Yoga was originally communicated in the ancient Indian language Sanskrit. Over time, the Sanskrit terms were translated into English, but because there are major differences in the languages, it is difficult to define the Sanskrit terms with complete accuracy in English. It is important to remember this, for multiple translations of terms or larger texts may present the concepts or definitions in slightly different ways.
Below are some commonly used Sanskrit terms that you may have heard in your weekly yoga classes. The definitions provided here were curated from the study of various sources and capture what we believe to be the truest essence of the word.
Asana: movement or gesture of the body.
- Asana practice is used to prepare the physical body for meditation as the release of tension makes it easier to rest in stillness. This is most easily exemplified by the practice of Savasana at the end of every class. Can you imagine resting that deeply before moving the body around the mat? [I can’t!]
Dharma: life’s purpose; law of living truth.
- Dharma comes from the Sanskrit root dhri, which means “to preserve or maintain.” By living Dharma, we live our truth. When we accept our purpose in life and serve the collective through the actions of that purpose, we cultivate universal harmony and order.
Drishti: focal point of attention used to attune physical and energetic balance.
- By finding a drishti while practicing a balancing asana, such as Vrksasana (Tree), the body is able to stabilize and release other visual distractions. The same concept applies to the energetic body during meditation. [More to come on this subject in the future]
Mantra: a sound vibration spoken silently to oneself to draw the mind inward for meditation.
- A mantra gives the mind something to focus on so that the meditator can let go of outside distractions with more ease. Mantras can be individual affirmations with meaning or initiatory sounds without definitive meaning. Mantras given to an individual in an initiatory practice, such as Transcendental Meditation, are vibrations with a larger, undefined meaning, but significance in the impact of the vibration itself on the person’s journey inward.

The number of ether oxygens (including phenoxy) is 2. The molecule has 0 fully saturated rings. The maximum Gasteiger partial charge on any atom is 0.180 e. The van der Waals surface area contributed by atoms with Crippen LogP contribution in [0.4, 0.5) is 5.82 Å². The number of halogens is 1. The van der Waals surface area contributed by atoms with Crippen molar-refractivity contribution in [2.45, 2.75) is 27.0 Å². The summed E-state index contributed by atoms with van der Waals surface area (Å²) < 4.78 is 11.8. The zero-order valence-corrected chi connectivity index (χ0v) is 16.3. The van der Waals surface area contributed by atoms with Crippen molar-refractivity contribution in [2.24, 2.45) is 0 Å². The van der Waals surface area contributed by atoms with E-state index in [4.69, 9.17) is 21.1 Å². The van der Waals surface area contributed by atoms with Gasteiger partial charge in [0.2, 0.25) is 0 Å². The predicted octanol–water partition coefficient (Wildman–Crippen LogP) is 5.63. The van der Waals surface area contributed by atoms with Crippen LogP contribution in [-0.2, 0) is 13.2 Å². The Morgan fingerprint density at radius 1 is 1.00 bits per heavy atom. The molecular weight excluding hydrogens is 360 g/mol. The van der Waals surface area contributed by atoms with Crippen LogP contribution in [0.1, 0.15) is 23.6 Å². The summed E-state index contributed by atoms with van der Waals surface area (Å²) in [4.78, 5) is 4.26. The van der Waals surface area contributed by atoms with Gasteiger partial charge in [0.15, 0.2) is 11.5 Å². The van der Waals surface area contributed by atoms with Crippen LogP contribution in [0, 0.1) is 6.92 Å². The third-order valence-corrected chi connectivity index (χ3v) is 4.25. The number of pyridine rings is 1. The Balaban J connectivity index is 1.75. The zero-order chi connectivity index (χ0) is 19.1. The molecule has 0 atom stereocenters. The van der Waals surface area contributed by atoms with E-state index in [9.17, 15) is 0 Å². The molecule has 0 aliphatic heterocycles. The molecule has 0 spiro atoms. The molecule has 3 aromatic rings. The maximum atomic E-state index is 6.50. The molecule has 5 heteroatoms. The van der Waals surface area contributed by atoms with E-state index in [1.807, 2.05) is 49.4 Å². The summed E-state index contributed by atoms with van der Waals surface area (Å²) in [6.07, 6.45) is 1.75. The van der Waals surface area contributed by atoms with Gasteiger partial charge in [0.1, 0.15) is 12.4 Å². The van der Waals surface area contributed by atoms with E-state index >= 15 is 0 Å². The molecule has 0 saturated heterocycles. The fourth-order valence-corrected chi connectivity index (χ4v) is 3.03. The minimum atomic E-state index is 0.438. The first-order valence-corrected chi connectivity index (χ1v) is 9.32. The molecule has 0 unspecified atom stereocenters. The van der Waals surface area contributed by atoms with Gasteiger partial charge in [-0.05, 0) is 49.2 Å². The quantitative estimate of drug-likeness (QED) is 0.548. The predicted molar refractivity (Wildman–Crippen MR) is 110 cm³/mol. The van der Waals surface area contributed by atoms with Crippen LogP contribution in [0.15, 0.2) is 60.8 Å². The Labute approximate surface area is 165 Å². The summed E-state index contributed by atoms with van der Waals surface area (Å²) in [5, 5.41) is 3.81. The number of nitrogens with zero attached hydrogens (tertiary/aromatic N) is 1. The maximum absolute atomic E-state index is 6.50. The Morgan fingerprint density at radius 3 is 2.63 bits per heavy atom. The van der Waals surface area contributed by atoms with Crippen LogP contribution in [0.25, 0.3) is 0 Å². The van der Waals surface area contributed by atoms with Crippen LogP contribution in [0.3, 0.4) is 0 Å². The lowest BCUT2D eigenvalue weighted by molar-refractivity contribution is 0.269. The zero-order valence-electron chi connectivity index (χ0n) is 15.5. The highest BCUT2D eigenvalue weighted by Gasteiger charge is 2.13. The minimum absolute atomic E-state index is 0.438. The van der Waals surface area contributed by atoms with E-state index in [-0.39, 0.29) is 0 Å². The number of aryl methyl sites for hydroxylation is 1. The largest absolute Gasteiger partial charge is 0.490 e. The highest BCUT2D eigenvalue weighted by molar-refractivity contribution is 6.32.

Mudra: gesture or seal made with the hands, body, or mind.
- Most often when you hear the word mudra, it is referencing the positioning of the hand and fingers. Hand, or hasta, mudras are gestures of the fingers and hand that symbolize a concept in yogic philosophy and direct the flow of prana [definition below], or life force, in an area of the body or the mind.
Namaste: I bow to you.
- There is a lot of conversation in the yoga community about the appropriate uses of this term, but it is one of the Sanskrit terms that has a very literal translation available- nama, to bow, te, you. In essence, it is used as a sign of respect for all the yoga practitioners in the room, honoring the divinity within each of us.
Om: the universal or cosmic vibration or mantra.
- Om, or Aum, is the mantra of the universe. It is said to be the origin sound of the cosmos and a vibratory expression of consciousness. Chanting Om before or after a yoga class aids in the yogi or yogini’s ability to experience union beyond the body and mind.
Prana: life force energy.
- Prana is the life sustaining, intangible energy within us and all around us. When practicing asanas, pranayama [definition below], and releasing physical and subtle tension in the body, we open up channels for the energy to flow more easily. We become a conduit for the flow of prana as these channels open and can experience equanimity from within both on and off the mat.
Pranayama: control of the breath to facilitate the flow of prana.
- The breath can be thought of as the vehicle by which prana flows through the body. When we establish a connection and learn to control the breath, we can better facilitate our own prana flow in the body.
Yoga: experiencing the union between dualities; body/mind, physical/energetic, conscious/unconscious.
- It is often simply put that yoga means union, but there is more to it. Our bodies and minds are already in union, but we forget. The practice of yoga is the practice of remembering and experiencing that union in real life. Through asana, pranayama, and meditation, we are able to experience the felt sense of union with our own bodies and minds and with that of the collective.
If you have any questions about these Sanskrit terms or would like to add anything to our definitions, leave a comment below or reach out to us at firstname.lastname@example.org, Facebook, or Instagram.